Credit goes all around. The pitchers themselves receive the most, with the front office, John Farrell and the rest of the staff taking their slices as well.

But the success is particularly notable for an executive who perennially had terrible bullpens in Detroit. Dombrowski knows the reputation he garnered, too.

Maybe now he’ll start to shed it.


The trouble in his old job wasn’t for lack of trying. Joe Nathan didn’t work out. Many folks didn’t.

“I think that there’s a few factors there,” Dombrowski said in 2016 of his bullpens in Detroit. “At one time we had (Jose) Valverde (from 2010-13 who) was the best closer for a couple years. (Joaquin) Benoit pitched very well as a set-up guy. We had a very solid bullpen at that point.

“We were unlucky a little bit in, for example, a guy like Joel Zumaya — who was a dominant guy, young — hurts his arm. Somebody you’re counting on. . . . Really (Bruce) Rondon never lived up to the early expectations. I know he’s still young, he’s doing better. So we got a little unlucky on those things. He got hurt too.”

So it goes. Per FanGraphs’ measurement of WAR, the Tigers had the worst bullpen in the majors from 2003-15, Dombrowski’s tenure.

The Sox’ bullpen is fifth in WAR this year, and second in ERA. Last year’s group was good, but not this good. 

One of Dombrowski’s premier pick-ups in Boston, Addison Reed, has a common refrain when asked about his own pitching: he doesn’t change a thing. 

When Reed got rocked in one of his early outings with the Red Sox, against the Yankees, he said he didn’t change. When he got in and out of trouble in the eighth inning Monday night in another extra-inning win for the Red Sox, 10-8 over the Orioles in 11, he said he didn’t change.

Same for Dombrowski, it would seem. 

He continued to go after established relievers. There was the huge trade for Craig Kimbrel. Carson Smith took a while to contribute because of arm injuries, but he had the 11th-inning save Monday, and his velocity appeared to be creeping up. 

The Tyler Thornburg situation was troubling, so Dombrowski went out and got Reed from the Mets.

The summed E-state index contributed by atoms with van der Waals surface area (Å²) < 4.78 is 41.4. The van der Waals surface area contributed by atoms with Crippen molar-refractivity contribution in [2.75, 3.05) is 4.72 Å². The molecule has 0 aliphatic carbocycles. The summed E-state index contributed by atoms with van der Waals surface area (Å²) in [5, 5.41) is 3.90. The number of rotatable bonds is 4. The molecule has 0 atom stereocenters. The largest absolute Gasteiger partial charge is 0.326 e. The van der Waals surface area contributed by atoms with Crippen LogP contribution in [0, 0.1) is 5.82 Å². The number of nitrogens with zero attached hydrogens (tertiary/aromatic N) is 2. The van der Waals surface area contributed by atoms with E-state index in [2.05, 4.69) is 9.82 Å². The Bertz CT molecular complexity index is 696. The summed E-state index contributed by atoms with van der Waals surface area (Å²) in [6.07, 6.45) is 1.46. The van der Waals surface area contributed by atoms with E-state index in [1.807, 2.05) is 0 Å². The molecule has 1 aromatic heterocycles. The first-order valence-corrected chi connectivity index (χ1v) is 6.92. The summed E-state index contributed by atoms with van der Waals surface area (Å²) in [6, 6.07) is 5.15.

Could Dombrowski have had success sooner if he had changed his approach? Well, maybe, but that’s a different argument.

It’s worked. He didn’t change a thing. 

How cliche. But cliches, we should point out, have become a central theme in all these extra-inning wins for the Sox (they're 14-3). Grit, resiliency, determination — you run the risk of drowning on those words, even if they’re well deserved.

Those relievers, though. Both throughout the season and in these marathon games the Sox too often seek, the ‘pen has been unexpectedly excellent, with a rotating cast of characters.

“It’d be nice if we started winning those games in nine and not going extras,” Reed joked, with a presumed kernel of truth. “If it takes 19, 20 innings to get that win, we’ll take it.”

The roles for the postseason are still up in the air, which is strange for a ‘pen that’s been so successful. But at the same time, it suggest an equal distribution of success (and at times, challenges).

The bottom line: Dombo did it, with his relievers making him look smart.


BOSTON SPORTS TONIGHT PODCAST: Injuries piling up for Patriots


BOSTON SPORTS TONIGHT PODCAST: Injuries piling up for Patriots

0:41 - Tom Curran, Michael Holley, Tom Giles, and Kayce Smith give their main takeaways from the Patriots win over the Saints and discuss the injuries sustained during the game, specifically Rob Gronkowski's.

6:23 - Holley, Giles, and Smith talk about David Price pitching his first innings out of the bullpen for the Red Sox, but Holley thinks it is a mistake that he is not starting.

11:21 - Abby Chins joins BST for a discussion about Kyrie Irving's appearance on First Take.

14:43 - We go around the NFL for week 2 of the season and talk about the most surprising and best teams in the league.